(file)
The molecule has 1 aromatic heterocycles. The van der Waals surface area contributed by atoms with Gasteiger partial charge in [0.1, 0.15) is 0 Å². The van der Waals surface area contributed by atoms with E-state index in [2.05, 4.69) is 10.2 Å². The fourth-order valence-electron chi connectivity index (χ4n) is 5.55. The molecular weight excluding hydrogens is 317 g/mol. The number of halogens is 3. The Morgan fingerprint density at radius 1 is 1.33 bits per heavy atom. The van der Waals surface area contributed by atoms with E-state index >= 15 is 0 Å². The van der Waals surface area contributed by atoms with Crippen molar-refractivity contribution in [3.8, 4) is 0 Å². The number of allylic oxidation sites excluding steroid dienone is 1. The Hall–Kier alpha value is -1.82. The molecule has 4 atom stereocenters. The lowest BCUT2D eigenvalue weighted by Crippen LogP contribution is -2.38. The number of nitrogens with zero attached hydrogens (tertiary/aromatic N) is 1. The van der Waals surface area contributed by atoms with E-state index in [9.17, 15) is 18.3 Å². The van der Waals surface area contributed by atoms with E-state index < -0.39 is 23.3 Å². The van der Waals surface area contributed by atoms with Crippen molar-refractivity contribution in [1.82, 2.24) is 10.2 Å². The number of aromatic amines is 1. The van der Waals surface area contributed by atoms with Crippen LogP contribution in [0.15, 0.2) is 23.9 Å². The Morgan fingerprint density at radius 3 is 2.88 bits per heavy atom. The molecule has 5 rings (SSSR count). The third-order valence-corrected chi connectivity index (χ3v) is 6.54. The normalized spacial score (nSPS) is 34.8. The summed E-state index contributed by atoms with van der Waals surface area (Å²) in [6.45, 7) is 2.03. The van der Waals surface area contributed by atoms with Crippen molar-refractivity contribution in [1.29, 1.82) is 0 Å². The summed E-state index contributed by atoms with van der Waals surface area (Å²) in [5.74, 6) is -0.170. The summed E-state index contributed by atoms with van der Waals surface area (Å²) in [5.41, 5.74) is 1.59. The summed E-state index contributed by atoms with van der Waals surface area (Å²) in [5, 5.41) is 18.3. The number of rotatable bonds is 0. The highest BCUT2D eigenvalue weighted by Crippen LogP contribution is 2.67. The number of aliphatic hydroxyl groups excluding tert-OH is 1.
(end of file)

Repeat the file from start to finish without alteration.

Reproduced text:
The molecule has 1 aromatic heterocycles. The van der Waals surface area contributed by atoms with Gasteiger partial charge in [0.1, 0.15) is 0 Å². The van der Waals surface area contributed by atoms with E-state index in [2.05, 4.69) is 10.2 Å². The fourth-order valence-electron chi connectivity index (χ4n) is 5.55. The molecular weight excluding hydrogens is 317 g/mol. The number of halogens is 3. The Morgan fingerprint density at radius 1 is 1.33 bits per heavy atom. The van der Waals surface area contributed by atoms with E-state index >= 15 is 0 Å². The van der Waals surface area contributed by atoms with Crippen molar-refractivity contribution in [3.8, 4) is 0 Å². The number of allylic oxidation sites excluding steroid dienone is 1. The Hall–Kier alpha value is -1.82. The molecule has 4 atom stereocenters. The lowest BCUT2D eigenvalue weighted by Crippen LogP contribution is -2.38. The number of nitrogens with zero attached hydrogens (tertiary/aromatic N) is 1. The van der Waals surface area contributed by atoms with E-state index in [9.17, 15) is 18.3 Å². The van der Waals surface area contributed by atoms with E-state index < -0.39 is 23.3 Å². The van der Waals surface area contributed by atoms with Crippen molar-refractivity contribution in [1.82, 2.24) is 10.2 Å². The number of aromatic amines is 1. The van der Waals surface area contributed by atoms with Crippen LogP contribution in [0.15, 0.2) is 23.9 Å². The Morgan fingerprint density at radius 3 is 2.88 bits per heavy atom. The molecule has 5 rings (SSSR count). The third-order valence-corrected chi connectivity index (χ3v) is 6.54. The normalized spacial score (nSPS) is 34.8. The summed E-state index contributed by atoms with van der Waals surface area (Å²) in [6.45, 7) is 2.03. The van der Waals surface area contributed by atoms with Crippen molar-refractivity contribution in [1.29, 1.82) is 0 Å². The summed E-state index contributed by atoms with van der Waals surface area (Å²) in [5.74, 6) is -0.170. The summed E-state index contributed by atoms with van der Waals surface area (Å²) in [5.41, 5.74) is 1.59. The summed E-state index contributed by atoms with van der Waals surface area (Å²) in [5, 5.41) is 18.3. The number of rotatable bonds is 0. The highest BCUT2D eigenvalue weighted by Crippen LogP contribution is 2.67. The number of aliphatic hydroxyl groups excluding tert-OH is 1.